To Plant or Not to Plant?


Dave Pike Ph.D.
Senior Scientist

Although most parts of the U.S. have experienced some brief periods of very cold temps this winter, overall temperatures have been several degrees above normal for this time of year. Short and longer term forecasts suggest that this warming trend may continue, perhaps heralding an early planting season. While it is still too early to say that this trend will hold, there are some generalized concerns that often accompany a warm winter and spring. We list below some events, not as predictions, but as potential occurrences that could follow an early spring and are worth considering as we prepare for the upcoming cropping season. 

Early season warming encourages growers to till and plant earlier than normal, and a warm spring will not necessarily reduce the risk of frost damage to the crop. Spring weather is known for its wild fluctuations in temperature, and Alberta Clippers are not necessarily held back because the overall prevailing temperatures to the south have been greater than normal. This is where keeping our eyes on the long term forecasts can help us avoid making replant decisions. 

If we do experience an early spring, not all soil and growth conditions are likely to be optimal for the emerging crop. Because days are shorter and the sun is at a lower angle in the early spring, soils tend to warm slower and crop emergence and early growth will be slower than they would be later in the season. Corn plants growing in cold soils can show the purple-stem symptoms of reduced phosphorus uptake and may have a tinge of yellow as nitrogen uptake is also limited. Cool soils can also result in herbicide injury to the crop, or, if herbicides have been applied at marginal rates, they could be leached from the soil or broken down before the slowly developing crop has formed a shading canopy. Some seedling blights and root diseases may also be more evident when the crop emerges slowly.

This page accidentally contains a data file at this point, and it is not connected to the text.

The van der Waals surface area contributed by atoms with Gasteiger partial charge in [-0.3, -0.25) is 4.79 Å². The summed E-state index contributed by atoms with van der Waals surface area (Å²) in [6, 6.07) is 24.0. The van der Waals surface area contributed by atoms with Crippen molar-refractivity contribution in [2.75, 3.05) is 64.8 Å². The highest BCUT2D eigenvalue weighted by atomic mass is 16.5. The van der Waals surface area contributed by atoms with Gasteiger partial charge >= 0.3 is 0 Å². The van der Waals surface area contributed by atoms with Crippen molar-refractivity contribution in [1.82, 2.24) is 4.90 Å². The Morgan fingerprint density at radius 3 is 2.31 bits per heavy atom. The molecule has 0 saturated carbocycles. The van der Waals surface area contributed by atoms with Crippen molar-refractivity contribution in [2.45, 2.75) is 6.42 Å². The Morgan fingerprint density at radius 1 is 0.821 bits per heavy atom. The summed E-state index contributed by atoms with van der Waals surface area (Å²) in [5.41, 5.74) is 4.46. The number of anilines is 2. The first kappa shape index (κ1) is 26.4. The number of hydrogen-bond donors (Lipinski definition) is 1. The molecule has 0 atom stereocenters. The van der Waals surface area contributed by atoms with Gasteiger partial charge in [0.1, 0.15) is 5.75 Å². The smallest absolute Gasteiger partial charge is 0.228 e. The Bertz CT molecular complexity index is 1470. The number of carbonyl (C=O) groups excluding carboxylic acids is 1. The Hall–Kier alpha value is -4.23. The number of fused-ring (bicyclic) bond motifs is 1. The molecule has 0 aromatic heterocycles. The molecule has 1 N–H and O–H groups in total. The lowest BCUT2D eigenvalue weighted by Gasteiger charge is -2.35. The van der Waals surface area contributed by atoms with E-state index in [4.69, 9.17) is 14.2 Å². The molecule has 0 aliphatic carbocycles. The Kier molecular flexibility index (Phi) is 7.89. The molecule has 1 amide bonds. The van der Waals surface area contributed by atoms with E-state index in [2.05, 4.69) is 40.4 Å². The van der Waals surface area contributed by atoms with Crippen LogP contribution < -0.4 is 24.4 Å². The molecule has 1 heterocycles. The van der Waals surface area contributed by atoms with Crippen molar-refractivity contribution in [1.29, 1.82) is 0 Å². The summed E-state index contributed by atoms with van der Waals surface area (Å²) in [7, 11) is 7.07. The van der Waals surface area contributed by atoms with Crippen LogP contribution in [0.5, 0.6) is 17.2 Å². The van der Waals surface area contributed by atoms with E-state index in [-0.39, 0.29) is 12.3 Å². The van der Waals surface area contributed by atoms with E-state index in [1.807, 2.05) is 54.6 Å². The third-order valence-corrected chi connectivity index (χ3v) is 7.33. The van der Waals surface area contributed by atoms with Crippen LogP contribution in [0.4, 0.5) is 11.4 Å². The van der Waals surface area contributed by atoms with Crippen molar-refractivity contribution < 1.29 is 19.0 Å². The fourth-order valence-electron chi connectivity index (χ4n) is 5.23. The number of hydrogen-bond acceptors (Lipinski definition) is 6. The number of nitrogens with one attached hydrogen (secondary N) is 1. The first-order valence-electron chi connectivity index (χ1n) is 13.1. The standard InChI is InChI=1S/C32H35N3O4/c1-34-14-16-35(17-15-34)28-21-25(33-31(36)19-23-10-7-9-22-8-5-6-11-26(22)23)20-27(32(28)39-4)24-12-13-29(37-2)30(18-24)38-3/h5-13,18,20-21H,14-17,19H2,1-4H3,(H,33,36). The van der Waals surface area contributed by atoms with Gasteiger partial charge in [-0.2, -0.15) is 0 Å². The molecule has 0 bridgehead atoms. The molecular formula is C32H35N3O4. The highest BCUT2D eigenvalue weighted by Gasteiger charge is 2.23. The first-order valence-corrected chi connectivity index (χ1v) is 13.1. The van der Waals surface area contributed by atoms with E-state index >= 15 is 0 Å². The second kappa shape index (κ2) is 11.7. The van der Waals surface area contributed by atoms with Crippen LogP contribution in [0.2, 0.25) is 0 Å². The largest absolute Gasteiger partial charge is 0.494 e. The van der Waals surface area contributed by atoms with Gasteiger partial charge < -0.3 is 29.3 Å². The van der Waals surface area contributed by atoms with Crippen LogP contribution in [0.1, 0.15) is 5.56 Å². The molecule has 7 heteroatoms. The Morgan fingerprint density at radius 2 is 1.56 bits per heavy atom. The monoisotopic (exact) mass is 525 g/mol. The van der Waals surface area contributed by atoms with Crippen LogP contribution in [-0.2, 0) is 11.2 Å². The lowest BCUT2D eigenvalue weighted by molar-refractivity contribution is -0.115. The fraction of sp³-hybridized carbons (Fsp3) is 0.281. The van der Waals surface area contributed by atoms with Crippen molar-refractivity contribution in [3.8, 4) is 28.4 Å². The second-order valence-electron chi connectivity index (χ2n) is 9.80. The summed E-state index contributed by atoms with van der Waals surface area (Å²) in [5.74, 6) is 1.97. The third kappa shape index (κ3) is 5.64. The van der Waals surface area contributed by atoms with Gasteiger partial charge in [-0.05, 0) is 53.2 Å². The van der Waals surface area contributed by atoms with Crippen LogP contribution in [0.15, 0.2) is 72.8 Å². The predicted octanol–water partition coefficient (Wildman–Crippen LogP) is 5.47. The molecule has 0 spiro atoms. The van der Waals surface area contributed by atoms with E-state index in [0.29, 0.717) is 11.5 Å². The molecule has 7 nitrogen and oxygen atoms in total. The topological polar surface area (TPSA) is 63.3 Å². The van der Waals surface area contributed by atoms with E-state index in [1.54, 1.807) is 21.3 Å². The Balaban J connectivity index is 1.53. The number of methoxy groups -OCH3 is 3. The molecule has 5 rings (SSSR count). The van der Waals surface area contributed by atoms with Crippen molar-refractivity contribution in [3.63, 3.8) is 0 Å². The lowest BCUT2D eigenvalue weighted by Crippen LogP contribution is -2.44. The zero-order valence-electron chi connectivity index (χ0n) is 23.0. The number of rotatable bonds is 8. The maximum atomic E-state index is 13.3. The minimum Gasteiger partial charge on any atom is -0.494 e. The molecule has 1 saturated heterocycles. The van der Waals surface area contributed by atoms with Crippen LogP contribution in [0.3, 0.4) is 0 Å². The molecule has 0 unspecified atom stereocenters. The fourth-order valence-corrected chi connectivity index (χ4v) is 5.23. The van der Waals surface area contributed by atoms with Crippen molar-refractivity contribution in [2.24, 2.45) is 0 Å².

Another result of a warmer winter is that pests that overwinter are more likely to survive in greater numbers and emerge earlier. Examples of a few such pests in the Midwest include: bean leaf beetles, Japanese beetles, corn rootworms, flea beetles, and nematodes. While some insects, which have multiple generations in one season, will have more time to build to destructive levels, some beneficial insects, those that prey on the destructive ones, may be more prevalent. Similarly, crop diseases may be more prevalent after a warm winter, especially in fields with a high percentage of surface crop residue remaining. 

One of the more notable effects of a warm winter is that migratory pests, which do not normally overwinter in areas north of the Gulf states, survive in greater numbers in southern states. The southerly wind and storms will bring these pests much earlier in the season to states in the north. Examples of such pests include, but are not limited to: cutworms, armyworms, common and southern rust in corn, Asian soybean rust, and stripe and stem rust on wheat. 

Scouting fields is more important than ever in a season with an early spring. Should warm weather continue to prevail, our slightly foggy crystal ball shows that the pests to be on the lookout for in 2017 will be aphids and rusts in wheat, bean leaf beetle in newly emerged soybeans, and cutworms and armyworms in corn. 

To stay on top of developing weather conditions, subscribe to our Weekly Ag Forecasts by Agrible® staff meteorologist, Eric Snodgrass. Eric's videos and commentary are presented with the grower and agronomist in mind. As soils warm and field operations begin, the insights you gain from these videos and the suite of predictive analytics tools in Morning Farm Report® will help you make accurate and timely decisions.